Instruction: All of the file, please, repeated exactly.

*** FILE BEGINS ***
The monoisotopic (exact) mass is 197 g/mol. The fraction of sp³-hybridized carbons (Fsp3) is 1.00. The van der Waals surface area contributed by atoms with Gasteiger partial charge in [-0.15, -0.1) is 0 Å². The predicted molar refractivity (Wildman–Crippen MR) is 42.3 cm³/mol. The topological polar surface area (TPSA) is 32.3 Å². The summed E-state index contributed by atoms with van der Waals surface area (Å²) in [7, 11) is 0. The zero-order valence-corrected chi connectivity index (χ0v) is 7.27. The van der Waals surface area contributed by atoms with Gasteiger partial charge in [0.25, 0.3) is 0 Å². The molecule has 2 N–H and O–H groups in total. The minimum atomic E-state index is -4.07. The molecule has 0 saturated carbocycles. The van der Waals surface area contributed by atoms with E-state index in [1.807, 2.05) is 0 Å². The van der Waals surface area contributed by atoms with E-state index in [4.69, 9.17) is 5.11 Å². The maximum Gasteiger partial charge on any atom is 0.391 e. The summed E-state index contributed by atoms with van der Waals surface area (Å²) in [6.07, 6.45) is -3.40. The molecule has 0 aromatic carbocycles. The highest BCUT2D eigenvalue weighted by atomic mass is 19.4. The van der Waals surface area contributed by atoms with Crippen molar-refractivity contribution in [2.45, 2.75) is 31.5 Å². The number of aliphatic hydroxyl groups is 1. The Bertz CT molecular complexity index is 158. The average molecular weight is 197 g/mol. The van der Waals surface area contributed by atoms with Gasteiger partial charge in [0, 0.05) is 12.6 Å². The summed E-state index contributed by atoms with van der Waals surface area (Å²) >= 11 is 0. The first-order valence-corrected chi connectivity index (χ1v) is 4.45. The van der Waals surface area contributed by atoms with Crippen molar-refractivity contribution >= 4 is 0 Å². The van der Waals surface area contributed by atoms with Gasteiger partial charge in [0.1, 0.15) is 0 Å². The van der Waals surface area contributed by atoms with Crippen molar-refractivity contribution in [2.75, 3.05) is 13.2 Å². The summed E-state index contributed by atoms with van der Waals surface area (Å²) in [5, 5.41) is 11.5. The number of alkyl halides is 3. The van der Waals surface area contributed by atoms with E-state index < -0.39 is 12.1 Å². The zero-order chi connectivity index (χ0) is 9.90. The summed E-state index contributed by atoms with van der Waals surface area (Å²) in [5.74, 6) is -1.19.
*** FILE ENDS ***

The monoisotopic (exact) mass is 197 g/mol. The fraction of sp³-hybridized carbons (Fsp3) is 1.00. The van der Waals surface area contributed by atoms with Gasteiger partial charge in [-0.15, -0.1) is 0 Å². The predicted molar refractivity (Wildman–Crippen MR) is 42.3 cm³/mol. The topological polar surface area (TPSA) is 32.3 Å². The summed E-state index contributed by atoms with van der Waals surface area (Å²) in [7, 11) is 0. The zero-order valence-corrected chi connectivity index (χ0v) is 7.27. The van der Waals surface area contributed by atoms with Gasteiger partial charge in [0.25, 0.3) is 0 Å². The molecule has 2 N–H and O–H groups in total. The minimum atomic E-state index is -4.07. The molecule has 0 saturated carbocycles. The van der Waals surface area contributed by atoms with E-state index in [1.807, 2.05) is 0 Å². The van der Waals surface area contributed by atoms with E-state index in [4.69, 9.17) is 5.11 Å². The maximum Gasteiger partial charge on any atom is 0.391 e. The summed E-state index contributed by atoms with van der Waals surface area (Å²) in [6.07, 6.45) is -3.40. The molecule has 0 aromatic carbocycles. The highest BCUT2D eigenvalue weighted by atomic mass is 19.4. The van der Waals surface area contributed by atoms with Crippen molar-refractivity contribution in [2.45, 2.75) is 31.5 Å². The number of aliphatic hydroxyl groups is 1. The Bertz CT molecular complexity index is 158. The average molecular weight is 197 g/mol. The van der Waals surface area contributed by atoms with Gasteiger partial charge in [0, 0.05) is 12.6 Å². The summed E-state index contributed by atoms with van der Waals surface area (Å²) >= 11 is 0. The first-order valence-corrected chi connectivity index (χ1v) is 4.45. The van der Waals surface area contributed by atoms with Crippen molar-refractivity contribution >= 4 is 0 Å². The van der Waals surface area contributed by atoms with Gasteiger partial charge in [0.1, 0.15) is 0 Å². The van der Waals surface area contributed by atoms with Crippen molar-refractivity contribution in [2.75, 3.05) is 13.2 Å². The summed E-state index contributed by atoms with van der Waals surface area (Å²) in [5, 5.41) is 11.5. The number of alkyl halides is 3. The van der Waals surface area contributed by atoms with E-state index < -0.39 is 12.1 Å². The zero-order chi connectivity index (χ0) is 9.90. The summed E-state index contributed by atoms with van der Waals surface area (Å²) in [5.74, 6) is -1.19.